I do try to provide the whole story without going the scary and many times misleading headline route. I also concede the ambulance chasers to whomever wants to follow them and write up what happens.

    I think my value add is to do credible real-time and live reporting from the various Town Council, School Committee and other town meetings there are. I also look to provide a focus on the good news when it is available.

    For those amongst my readers who don’t want the daily option, I do a weekly summary: “take ten minutes to find out what matters in Franklin, MA”.

    With the development of the Globe’s “YourTown”, the GatehouseNews “WickedLocal sites”, and now the Patch local editions, who will be standing in the future is anyones guess. Lord willing, I’ll still provide what I can as a public service.

  3. Rick Peterson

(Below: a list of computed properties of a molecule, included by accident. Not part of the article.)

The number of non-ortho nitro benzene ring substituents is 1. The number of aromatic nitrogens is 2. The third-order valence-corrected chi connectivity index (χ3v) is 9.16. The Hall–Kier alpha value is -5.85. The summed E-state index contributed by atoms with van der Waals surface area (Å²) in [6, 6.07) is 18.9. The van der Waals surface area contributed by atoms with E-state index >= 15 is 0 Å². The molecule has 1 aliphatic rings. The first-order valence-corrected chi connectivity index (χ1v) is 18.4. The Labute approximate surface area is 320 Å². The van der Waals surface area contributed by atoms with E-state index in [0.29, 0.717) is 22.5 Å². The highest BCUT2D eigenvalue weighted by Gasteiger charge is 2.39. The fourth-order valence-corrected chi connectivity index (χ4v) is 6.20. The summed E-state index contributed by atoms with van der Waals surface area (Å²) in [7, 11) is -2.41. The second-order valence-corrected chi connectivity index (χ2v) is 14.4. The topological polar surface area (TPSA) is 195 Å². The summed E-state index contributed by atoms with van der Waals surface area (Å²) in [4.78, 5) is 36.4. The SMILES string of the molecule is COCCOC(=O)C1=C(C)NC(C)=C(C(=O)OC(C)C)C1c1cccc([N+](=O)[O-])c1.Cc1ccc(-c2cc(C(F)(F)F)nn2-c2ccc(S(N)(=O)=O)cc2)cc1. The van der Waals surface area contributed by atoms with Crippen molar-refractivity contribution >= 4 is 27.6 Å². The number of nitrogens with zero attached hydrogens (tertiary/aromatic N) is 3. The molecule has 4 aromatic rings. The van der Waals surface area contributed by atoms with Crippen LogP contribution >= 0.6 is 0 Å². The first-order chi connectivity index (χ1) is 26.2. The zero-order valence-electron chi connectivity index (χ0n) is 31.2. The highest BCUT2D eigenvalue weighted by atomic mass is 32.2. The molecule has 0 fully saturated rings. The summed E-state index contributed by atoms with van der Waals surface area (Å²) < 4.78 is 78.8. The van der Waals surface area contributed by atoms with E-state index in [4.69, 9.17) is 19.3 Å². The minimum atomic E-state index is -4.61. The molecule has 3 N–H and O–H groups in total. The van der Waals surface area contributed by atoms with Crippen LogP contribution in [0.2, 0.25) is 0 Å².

I’m guessing the members of the Arts Council of Greater New Haven don’t put their hands over their hearts when the National Anthem is played. With all the appropriately frivolous options, (e.g.,Simpsons or Flintstones themes), it’s a shame they had to choose something to mock that is sacred to many people.

  4. BP Myers

    @Rick Peterson says: it’s a shame they had to choose something to mock that is sacred to many people.

    Folks who hold the tune to an old drinking song “sacred” have other problems, I suppose. Still, I ain’t seeing one iota of mockery.

    I’ll bet its been played on the spoons in the past to rousing applause.

    But folks see what they want to see.

  5. Rick Peterson

    @BPMyers says “Folks who hold the tune to an old drinking song “sacred” have other problems, I suppose.”
    Yes, BP. Our “problem” is that we consider it to be meaningful beyond just a tune by John Stafford Smith. (36 USC Sect. 301 even says so.)Then again, we all aren’t sophisticated citizens of the world like you. If it’s nothing more than an old drinking song to you, that’s your loss. I was taught that respect for the beliefs of others was an American value. My bad. Next time you’re at a funeral, play “Ave Maria” or “Amazing Grace” on a kazoo and then wait for that “rousing applause”.